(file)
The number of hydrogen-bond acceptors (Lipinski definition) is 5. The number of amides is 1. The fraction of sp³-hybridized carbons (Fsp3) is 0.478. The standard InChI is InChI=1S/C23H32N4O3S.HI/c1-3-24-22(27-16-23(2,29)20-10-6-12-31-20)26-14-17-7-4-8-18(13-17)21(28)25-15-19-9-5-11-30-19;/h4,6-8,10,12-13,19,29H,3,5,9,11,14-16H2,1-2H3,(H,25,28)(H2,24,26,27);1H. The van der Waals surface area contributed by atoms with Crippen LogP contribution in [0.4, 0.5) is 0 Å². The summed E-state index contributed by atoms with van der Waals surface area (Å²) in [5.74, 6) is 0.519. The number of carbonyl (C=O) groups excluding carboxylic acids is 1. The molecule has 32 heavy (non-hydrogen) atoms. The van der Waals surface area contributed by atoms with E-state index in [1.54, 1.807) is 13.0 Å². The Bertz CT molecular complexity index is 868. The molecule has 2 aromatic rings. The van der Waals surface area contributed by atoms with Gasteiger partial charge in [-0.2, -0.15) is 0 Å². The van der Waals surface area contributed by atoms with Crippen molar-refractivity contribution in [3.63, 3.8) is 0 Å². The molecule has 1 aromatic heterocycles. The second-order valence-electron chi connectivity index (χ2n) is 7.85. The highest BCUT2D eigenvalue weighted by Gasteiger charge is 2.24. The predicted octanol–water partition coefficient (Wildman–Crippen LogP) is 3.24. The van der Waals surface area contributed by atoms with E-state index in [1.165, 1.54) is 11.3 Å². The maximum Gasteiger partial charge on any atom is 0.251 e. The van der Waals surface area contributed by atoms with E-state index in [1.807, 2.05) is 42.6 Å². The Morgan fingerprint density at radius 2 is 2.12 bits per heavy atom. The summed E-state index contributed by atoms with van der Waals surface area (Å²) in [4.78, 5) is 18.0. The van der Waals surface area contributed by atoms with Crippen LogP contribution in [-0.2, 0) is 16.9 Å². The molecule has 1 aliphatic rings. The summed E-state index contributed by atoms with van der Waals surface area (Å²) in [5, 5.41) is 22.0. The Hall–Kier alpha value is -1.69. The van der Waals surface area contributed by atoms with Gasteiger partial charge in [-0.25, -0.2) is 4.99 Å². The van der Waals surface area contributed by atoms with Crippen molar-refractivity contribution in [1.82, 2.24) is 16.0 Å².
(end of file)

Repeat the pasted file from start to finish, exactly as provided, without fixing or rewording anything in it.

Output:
The number of hydrogen-bond acceptors (Lipinski definition) is 5. The number of amides is 1. The fraction of sp³-hybridized carbons (Fsp3) is 0.478. The standard InChI is InChI=1S/C23H32N4O3S.HI/c1-3-24-22(27-16-23(2,29)20-10-6-12-31-20)26-14-17-7-4-8-18(13-17)21(28)25-15-19-9-5-11-30-19;/h4,6-8,10,12-13,19,29H,3,5,9,11,14-16H2,1-2H3,(H,25,28)(H2,24,26,27);1H. The van der Waals surface area contributed by atoms with Crippen LogP contribution in [0.4, 0.5) is 0 Å². The summed E-state index contributed by atoms with van der Waals surface area (Å²) in [5.74, 6) is 0.519. The number of carbonyl (C=O) groups excluding carboxylic acids is 1. The molecule has 32 heavy (non-hydrogen) atoms. The van der Waals surface area contributed by atoms with E-state index in [1.54, 1.807) is 13.0 Å². The Bertz CT molecular complexity index is 868. The molecule has 2 aromatic rings. The van der Waals surface area contributed by atoms with Gasteiger partial charge in [-0.2, -0.15) is 0 Å². The van der Waals surface area contributed by atoms with Crippen molar-refractivity contribution in [3.63, 3.8) is 0 Å². The molecule has 1 aromatic heterocycles. The second-order valence-electron chi connectivity index (χ2n) is 7.85. The highest BCUT2D eigenvalue weighted by Gasteiger charge is 2.24. The predicted octanol–water partition coefficient (Wildman–Crippen LogP) is 3.24. The van der Waals surface area contributed by atoms with E-state index in [1.165, 1.54) is 11.3 Å². The maximum Gasteiger partial charge on any atom is 0.251 e. The van der Waals surface area contributed by atoms with E-state index in [1.807, 2.05) is 42.6 Å². The Morgan fingerprint density at radius 2 is 2.12 bits per heavy atom. The summed E-state index contributed by atoms with van der Waals surface area (Å²) in [4.78, 5) is 18.0. The van der Waals surface area contributed by atoms with Crippen LogP contribution in [-0.2, 0) is 16.9 Å². The molecule has 1 aliphatic rings. The summed E-state index contributed by atoms with van der Waals surface area (Å²) in [5, 5.41) is 22.0. The Hall–Kier alpha value is -1.69. The van der Waals surface area contributed by atoms with Gasteiger partial charge in [-0.25, -0.2) is 4.99 Å². The van der Waals surface area contributed by atoms with Crippen molar-refractivity contribution in [1.82, 2.24) is 16.0 Å².